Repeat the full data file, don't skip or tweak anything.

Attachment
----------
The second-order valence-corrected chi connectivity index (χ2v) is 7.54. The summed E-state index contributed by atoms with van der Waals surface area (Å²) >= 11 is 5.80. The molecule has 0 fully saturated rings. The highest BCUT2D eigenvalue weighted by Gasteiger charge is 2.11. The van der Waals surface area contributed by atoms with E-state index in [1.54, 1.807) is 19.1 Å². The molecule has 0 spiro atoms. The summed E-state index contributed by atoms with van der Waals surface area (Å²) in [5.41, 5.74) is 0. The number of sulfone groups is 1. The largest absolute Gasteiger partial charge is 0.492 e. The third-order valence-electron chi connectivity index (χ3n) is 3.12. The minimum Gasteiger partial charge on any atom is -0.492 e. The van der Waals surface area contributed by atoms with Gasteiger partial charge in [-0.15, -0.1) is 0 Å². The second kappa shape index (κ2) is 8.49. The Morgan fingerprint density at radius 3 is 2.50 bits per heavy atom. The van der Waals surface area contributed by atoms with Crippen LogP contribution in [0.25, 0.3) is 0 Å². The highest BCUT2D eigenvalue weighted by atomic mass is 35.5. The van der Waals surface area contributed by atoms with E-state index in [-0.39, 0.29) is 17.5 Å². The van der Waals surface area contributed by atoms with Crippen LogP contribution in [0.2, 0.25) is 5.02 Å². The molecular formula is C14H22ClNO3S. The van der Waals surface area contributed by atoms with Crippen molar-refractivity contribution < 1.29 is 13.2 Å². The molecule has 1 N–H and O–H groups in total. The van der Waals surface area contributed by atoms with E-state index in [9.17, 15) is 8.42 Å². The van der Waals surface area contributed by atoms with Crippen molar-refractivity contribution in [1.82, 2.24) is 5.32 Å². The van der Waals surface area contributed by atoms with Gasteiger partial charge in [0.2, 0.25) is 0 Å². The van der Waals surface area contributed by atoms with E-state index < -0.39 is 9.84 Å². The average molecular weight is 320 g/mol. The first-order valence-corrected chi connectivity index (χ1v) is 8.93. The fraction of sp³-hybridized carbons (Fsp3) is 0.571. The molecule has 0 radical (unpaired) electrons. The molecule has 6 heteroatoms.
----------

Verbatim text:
The second-order valence-corrected chi connectivity index (χ2v) is 7.54. The summed E-state index contributed by atoms with van der Waals surface area (Å²) >= 11 is 5.80. The molecule has 0 fully saturated rings. The highest BCUT2D eigenvalue weighted by Gasteiger charge is 2.11. The van der Waals surface area contributed by atoms with E-state index in [1.54, 1.807) is 19.1 Å². The molecule has 0 spiro atoms. The summed E-state index contributed by atoms with van der Waals surface area (Å²) in [5.41, 5.74) is 0. The number of sulfone groups is 1. The largest absolute Gasteiger partial charge is 0.492 e. The third-order valence-electron chi connectivity index (χ3n) is 3.12. The minimum Gasteiger partial charge on any atom is -0.492 e. The van der Waals surface area contributed by atoms with Gasteiger partial charge in [-0.15, -0.1) is 0 Å². The second kappa shape index (κ2) is 8.49. The Morgan fingerprint density at radius 3 is 2.50 bits per heavy atom. The van der Waals surface area contributed by atoms with Crippen LogP contribution in [0.25, 0.3) is 0 Å². The highest BCUT2D eigenvalue weighted by atomic mass is 35.5. The van der Waals surface area contributed by atoms with E-state index in [-0.39, 0.29) is 17.5 Å². The van der Waals surface area contributed by atoms with Crippen LogP contribution in [0.2, 0.25) is 5.02 Å². The molecular formula is C14H22ClNO3S. The van der Waals surface area contributed by atoms with Crippen molar-refractivity contribution < 1.29 is 13.2 Å². The molecule has 1 N–H and O–H groups in total. The van der Waals surface area contributed by atoms with E-state index in [9.17, 15) is 8.42 Å². The van der Waals surface area contributed by atoms with Crippen molar-refractivity contribution in [1.82, 2.24) is 5.32 Å². The van der Waals surface area contributed by atoms with Gasteiger partial charge in [0.2, 0.25) is 0 Å². The van der Waals surface area contributed by atoms with E-state index < -0.39 is 9.84 Å². The average molecular weight is 320 g/mol. The first-order valence-corrected chi connectivity index (χ1v) is 8.93. The fraction of sp³-hybridized carbons (Fsp3) is 0.571. The molecule has 0 radical (unpaired) electrons. The molecule has 6 heteroatoms.